Photo: Hispanic Standout: Hector Ramirez - Man with Most Emmy Nominations
You may not immediately know his name, but you have probably seen Hector Ramirez’s work, the work that has earned him the most Emmy nominations in the awards’ history.
At the 67, the Colombian native has been dubbed the most successful camera operator in history largely due to the fact that he has 64 nominations from the Academy of Arts & Sciences, with 17 wins under his belt.
The Wrap recently spoke with Martinez and asked him about some of the highlights and disappointments of his career.
Martinez may have a number of nominations and wins, but when asked if he ever felt snubbed, he recalled losing to a stand-up comedy special.
“I lost years ago when I was doing David Copperfield’s shows. I went to China for one, and it was a beautiful show; it had everything. The work was special,” he told The Wrap. “I lost to a stand-up comedy show in a room in Vegas somewhere…I was wondering if everyone was asleep.”
Though he really got into Hollywood in 1972 working for “All in the Family”In 1978, Ramirez was part of the team nominated for the Daytime Emmy for Outstanding Individual Achievement in Daytime Programming for After Hours: Singing’, Swingin’ and All That Jazz. Later that year he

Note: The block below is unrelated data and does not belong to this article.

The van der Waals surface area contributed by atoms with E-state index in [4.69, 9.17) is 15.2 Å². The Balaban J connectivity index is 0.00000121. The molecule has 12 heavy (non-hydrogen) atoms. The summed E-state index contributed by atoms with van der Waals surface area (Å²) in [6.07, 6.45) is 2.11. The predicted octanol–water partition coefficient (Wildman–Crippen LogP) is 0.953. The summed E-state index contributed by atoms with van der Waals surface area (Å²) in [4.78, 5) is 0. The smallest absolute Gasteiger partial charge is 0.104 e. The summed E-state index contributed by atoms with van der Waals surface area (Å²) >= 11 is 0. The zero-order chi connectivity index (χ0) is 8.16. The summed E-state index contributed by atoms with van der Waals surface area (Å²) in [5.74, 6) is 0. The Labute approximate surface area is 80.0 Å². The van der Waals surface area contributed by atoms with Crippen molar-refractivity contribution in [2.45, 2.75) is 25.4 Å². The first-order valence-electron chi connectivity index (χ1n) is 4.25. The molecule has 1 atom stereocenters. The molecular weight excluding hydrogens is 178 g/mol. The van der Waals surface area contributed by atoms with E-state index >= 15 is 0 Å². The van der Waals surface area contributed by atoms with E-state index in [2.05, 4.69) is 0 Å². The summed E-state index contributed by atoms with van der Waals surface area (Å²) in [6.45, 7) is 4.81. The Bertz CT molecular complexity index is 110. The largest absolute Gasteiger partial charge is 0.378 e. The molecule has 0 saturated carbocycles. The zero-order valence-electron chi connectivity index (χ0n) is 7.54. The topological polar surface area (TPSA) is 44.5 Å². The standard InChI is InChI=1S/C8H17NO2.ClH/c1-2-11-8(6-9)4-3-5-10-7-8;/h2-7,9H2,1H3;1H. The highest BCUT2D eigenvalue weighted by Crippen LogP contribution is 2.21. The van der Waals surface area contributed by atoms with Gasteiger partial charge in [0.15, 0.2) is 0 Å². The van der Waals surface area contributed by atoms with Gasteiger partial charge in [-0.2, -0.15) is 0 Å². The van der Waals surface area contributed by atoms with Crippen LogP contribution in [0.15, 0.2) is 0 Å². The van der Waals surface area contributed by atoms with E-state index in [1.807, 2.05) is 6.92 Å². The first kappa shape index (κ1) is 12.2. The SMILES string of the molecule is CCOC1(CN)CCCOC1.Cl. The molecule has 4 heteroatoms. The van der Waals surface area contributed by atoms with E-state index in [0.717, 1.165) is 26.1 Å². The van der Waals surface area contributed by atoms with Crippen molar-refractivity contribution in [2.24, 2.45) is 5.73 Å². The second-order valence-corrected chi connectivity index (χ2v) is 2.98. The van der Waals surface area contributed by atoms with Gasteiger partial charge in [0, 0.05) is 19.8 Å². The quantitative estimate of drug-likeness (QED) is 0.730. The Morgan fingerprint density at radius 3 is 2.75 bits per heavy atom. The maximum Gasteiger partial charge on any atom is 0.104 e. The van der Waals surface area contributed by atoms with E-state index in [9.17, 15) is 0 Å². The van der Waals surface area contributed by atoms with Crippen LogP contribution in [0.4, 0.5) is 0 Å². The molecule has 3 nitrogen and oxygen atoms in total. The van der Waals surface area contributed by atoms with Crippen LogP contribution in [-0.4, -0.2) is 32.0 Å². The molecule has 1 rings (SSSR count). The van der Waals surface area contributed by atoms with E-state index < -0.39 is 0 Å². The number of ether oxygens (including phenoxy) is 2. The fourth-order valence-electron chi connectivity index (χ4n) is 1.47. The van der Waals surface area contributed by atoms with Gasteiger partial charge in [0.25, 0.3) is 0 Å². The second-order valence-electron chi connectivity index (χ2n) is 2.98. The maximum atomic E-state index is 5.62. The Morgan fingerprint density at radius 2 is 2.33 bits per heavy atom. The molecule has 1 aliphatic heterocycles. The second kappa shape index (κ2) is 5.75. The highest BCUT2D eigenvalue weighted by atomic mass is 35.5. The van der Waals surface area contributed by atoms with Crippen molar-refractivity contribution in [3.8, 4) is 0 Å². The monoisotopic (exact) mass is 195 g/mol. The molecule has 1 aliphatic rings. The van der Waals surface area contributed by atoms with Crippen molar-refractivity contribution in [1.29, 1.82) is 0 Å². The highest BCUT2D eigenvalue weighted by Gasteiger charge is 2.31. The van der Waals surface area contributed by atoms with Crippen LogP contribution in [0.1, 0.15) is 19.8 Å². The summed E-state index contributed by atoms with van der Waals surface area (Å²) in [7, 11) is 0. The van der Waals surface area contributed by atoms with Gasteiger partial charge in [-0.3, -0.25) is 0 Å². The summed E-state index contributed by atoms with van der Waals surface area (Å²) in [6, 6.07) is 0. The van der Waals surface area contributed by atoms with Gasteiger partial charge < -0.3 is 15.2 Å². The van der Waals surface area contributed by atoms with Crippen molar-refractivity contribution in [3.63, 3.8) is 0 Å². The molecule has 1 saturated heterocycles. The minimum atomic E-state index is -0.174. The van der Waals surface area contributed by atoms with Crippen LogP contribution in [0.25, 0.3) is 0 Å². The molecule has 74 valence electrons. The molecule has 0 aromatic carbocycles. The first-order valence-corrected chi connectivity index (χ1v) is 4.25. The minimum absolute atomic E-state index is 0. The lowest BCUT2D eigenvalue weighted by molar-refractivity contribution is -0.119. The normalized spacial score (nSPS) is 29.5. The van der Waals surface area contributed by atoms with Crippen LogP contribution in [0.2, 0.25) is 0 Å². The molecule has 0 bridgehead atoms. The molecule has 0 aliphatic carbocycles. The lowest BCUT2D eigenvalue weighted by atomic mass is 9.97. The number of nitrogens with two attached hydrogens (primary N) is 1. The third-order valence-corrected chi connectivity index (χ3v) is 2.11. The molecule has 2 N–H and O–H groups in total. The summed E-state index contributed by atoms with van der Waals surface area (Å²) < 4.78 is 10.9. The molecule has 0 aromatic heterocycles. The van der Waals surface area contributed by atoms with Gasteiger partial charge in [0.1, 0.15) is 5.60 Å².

In a May 2011 interview for the Archive of American Television, Ramirez was asked what he believed was the most important image he had captured in his career.
“I would have to say, historically, Richard Nixon at San Clemente crying…after the Watergate case. There have been many pictures during my career, but I think that picture, I still have it in my head. I was the only camera. I was on a pool camera for CBS News … I was on the compound when he came to California after Watergate. I remember thinking, ‘My god, look where I am.’ I mean, I’m watching this President of the United States, the most powerful man in the world, and he’s crying.”
Over the years, Ramirez has covered both the Daytime and Primetime Emmys, the Academy Awards, the MTV Video Music Awards, and various others.
When asked which is his favorite, Ramirez told The Wrap, “The Grammys. I’ve been doing them now for 38 years. The Oscars are fun and everything, but they’re more formal and more dry. People come in and out quickly. There’s not too much to do. With the Grammys you’re there for five days and you see all the music, all the acts. It’s just a fun show to do.”